All in all, this book may have absolutely sold me on the system.  I got into a conversation with some guys the other night who were lauding 5th Edition.  My only response was, “I don’t know, 1st Edition AD&D seems to have captured by curiosity.  It could even be the best…”

What do you think?  Am I crazy?  Have you read it?  What would you add?  Sound off in the comments below!

Chasing the Dragon: The Beginning

There’s just something about the first time you play a roleplaying game–the newness, the mystery, the excitement, the fun!  As soon as my first session was over, I wanted to play again.  And in many ways that initial experience of roleplaying compels us to keep going.  In the drug subculture, they call it “chasing the dragon,” always trying to recapture that initial experience–trying to get back to that first high.

Despite the necessary warnings attached to such an endeavor, I have decided to chase the dragon.  Which dragon, you ask?  The advanced one, of course.

In 1977, the first AD&D rulebook was released.  Gary Gygax had taken the kernel of an idea that was original D&D and developed it into its own independent game.  And thus, modern roleplaying games were born.  Unfortunately, I was not yet born.  When I first saw the light of day in 1983, AD&D books were already in their 7th printing.  It was a bit before my time.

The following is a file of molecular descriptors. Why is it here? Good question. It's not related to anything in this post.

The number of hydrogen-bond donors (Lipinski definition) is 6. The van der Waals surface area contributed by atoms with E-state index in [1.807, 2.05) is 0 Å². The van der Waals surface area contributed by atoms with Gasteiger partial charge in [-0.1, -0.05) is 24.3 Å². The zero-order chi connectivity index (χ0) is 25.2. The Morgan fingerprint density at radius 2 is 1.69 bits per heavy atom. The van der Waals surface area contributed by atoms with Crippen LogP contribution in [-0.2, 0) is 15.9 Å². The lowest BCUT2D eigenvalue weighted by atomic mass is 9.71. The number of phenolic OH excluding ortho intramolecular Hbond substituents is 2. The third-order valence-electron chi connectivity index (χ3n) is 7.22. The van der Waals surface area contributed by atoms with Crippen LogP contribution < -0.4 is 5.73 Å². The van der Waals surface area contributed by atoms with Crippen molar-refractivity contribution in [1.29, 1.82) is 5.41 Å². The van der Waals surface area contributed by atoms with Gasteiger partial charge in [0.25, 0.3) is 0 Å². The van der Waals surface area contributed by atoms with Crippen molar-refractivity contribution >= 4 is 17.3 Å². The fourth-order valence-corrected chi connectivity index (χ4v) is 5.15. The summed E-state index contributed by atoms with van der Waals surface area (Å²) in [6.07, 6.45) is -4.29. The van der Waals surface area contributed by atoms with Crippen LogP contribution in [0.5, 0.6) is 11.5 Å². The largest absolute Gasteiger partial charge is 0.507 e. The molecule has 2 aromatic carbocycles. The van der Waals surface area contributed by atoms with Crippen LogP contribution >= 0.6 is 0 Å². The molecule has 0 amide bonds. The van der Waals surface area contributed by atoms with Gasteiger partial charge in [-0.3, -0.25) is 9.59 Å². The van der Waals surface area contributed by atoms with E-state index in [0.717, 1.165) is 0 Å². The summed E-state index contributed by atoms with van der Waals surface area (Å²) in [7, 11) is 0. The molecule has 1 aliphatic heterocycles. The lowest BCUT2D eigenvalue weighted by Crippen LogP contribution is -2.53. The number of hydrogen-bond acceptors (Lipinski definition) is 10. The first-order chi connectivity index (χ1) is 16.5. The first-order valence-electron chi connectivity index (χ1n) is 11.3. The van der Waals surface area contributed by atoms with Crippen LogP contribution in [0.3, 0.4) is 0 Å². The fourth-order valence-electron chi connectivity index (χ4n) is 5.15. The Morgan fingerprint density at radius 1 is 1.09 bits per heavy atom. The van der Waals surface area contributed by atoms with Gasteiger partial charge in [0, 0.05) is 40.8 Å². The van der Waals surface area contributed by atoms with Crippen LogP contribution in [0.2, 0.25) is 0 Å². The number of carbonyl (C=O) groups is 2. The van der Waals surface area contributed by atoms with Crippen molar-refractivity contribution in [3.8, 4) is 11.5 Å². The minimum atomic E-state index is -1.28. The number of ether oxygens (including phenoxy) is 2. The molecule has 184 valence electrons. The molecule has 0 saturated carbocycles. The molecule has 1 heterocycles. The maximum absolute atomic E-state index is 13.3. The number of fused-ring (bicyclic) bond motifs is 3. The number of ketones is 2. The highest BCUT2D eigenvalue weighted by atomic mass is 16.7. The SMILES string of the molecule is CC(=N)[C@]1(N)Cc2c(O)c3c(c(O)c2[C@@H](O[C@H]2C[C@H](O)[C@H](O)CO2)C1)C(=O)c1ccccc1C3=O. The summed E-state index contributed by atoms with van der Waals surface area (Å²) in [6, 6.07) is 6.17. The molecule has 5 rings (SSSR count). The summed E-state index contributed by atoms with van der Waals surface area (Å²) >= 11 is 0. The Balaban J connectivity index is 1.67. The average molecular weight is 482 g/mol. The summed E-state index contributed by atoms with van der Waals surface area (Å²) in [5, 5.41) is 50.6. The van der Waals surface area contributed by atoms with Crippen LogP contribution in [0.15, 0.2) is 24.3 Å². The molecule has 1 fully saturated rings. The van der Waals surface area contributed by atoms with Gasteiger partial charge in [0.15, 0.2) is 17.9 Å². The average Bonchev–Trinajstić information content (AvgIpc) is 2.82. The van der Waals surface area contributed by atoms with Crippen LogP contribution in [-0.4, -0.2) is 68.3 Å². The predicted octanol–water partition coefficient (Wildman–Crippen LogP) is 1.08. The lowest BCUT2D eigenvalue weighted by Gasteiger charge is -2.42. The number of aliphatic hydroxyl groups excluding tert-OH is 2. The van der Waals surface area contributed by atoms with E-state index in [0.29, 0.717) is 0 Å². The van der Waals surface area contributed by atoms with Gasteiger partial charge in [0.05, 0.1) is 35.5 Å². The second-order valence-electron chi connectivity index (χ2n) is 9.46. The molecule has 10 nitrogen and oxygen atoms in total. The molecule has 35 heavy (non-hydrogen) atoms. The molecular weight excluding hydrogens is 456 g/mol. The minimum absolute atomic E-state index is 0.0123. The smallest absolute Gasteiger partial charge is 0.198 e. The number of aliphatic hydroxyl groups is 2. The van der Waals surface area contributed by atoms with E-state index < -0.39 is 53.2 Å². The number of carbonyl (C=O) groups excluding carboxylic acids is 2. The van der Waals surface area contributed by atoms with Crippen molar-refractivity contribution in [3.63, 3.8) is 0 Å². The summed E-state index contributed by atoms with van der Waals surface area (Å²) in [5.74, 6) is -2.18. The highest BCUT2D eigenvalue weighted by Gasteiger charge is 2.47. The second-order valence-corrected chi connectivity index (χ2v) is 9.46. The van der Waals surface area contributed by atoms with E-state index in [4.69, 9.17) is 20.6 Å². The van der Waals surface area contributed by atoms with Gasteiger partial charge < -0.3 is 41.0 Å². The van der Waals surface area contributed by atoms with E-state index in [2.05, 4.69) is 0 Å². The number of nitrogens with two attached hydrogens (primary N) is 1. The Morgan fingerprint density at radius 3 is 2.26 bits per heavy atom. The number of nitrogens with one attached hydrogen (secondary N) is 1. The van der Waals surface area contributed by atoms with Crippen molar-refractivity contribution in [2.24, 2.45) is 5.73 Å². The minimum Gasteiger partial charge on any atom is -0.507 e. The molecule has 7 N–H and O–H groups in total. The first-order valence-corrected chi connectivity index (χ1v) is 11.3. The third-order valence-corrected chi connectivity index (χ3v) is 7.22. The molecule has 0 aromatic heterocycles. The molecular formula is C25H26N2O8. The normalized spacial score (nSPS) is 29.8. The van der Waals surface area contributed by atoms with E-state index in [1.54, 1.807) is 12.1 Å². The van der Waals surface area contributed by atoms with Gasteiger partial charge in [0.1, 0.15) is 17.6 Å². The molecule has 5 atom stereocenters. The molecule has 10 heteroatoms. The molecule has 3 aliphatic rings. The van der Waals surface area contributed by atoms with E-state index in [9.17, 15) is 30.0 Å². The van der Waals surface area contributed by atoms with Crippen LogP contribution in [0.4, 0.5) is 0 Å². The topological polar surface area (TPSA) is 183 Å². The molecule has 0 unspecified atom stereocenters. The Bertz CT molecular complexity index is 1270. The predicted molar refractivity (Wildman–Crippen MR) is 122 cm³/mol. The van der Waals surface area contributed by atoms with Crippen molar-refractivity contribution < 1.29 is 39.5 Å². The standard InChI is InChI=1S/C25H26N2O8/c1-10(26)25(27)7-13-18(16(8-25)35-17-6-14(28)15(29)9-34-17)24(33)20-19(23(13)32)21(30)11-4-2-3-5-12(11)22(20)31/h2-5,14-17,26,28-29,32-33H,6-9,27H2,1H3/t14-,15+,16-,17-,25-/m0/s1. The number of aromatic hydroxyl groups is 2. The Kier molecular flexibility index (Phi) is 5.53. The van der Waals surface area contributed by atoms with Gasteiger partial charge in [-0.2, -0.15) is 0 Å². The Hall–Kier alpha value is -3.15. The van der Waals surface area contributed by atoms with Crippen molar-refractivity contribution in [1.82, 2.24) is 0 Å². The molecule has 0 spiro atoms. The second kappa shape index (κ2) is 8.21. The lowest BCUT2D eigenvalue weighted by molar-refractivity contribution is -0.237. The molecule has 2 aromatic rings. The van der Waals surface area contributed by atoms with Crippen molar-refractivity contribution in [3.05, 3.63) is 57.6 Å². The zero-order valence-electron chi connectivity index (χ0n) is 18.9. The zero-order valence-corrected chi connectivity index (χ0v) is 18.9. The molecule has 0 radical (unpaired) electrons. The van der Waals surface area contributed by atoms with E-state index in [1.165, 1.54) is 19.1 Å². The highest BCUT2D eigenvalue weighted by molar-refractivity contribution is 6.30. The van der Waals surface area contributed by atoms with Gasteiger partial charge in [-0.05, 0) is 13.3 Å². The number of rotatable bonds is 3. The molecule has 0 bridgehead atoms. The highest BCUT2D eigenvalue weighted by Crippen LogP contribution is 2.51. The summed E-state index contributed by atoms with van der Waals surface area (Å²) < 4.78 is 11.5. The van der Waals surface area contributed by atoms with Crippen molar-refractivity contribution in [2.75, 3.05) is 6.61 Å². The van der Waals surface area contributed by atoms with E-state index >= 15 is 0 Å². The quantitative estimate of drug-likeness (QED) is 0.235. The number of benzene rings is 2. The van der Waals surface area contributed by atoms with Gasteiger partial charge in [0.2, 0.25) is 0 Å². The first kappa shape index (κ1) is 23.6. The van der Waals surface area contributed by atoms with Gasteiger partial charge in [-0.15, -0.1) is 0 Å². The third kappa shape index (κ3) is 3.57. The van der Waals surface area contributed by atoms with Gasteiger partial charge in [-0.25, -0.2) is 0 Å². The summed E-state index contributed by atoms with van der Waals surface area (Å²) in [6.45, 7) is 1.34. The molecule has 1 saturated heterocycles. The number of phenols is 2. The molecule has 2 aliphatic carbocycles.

In fact, I didn’t start roleplaying until 2011, using the oft-maligned 4th Edition D&D.  Maligned or not, me and my friends enjoyed it for quite a while.  For three years in fact.  Eventually I grew tired of the system (for a whole host of reasons) and I moved on to other games, most relevantly the FFG Star Wars RPG.  But when 5e starting getting really good reviews, I found myself wanting to go back to the swords and shields…yet I was left with a nagging question:

Why play 5th Edition, when I could play 1st Edition?  Why play new modules and scenarios, when I haven’t even played the oldest, most revered, and most nostalgic?

So I envisioned a project, which I’ve called Chasing the Dragon.  It’s all about going back in time and recapturing the experience of the first D&D players.  I’m learning the rules of 1st Edition AD&D from the ground up.  And then I intend to either DM or play through every module written by Gary Gygax.  And I’m going to chronicle this process here on
Every Tuesday and Thursday, you can expect new content.  It may be short and sweet.  It may be a full-length podcast.  It could be recordings of live-play!  The sky (and my schedule) is the limit.  So, grab your sword and put on your running shoes, because we’ve got a dragon to chase.
Have you ever played 1e AD&D?  What advice would you give me?  If you’ve never played it before, why not?  Answer below in the comments!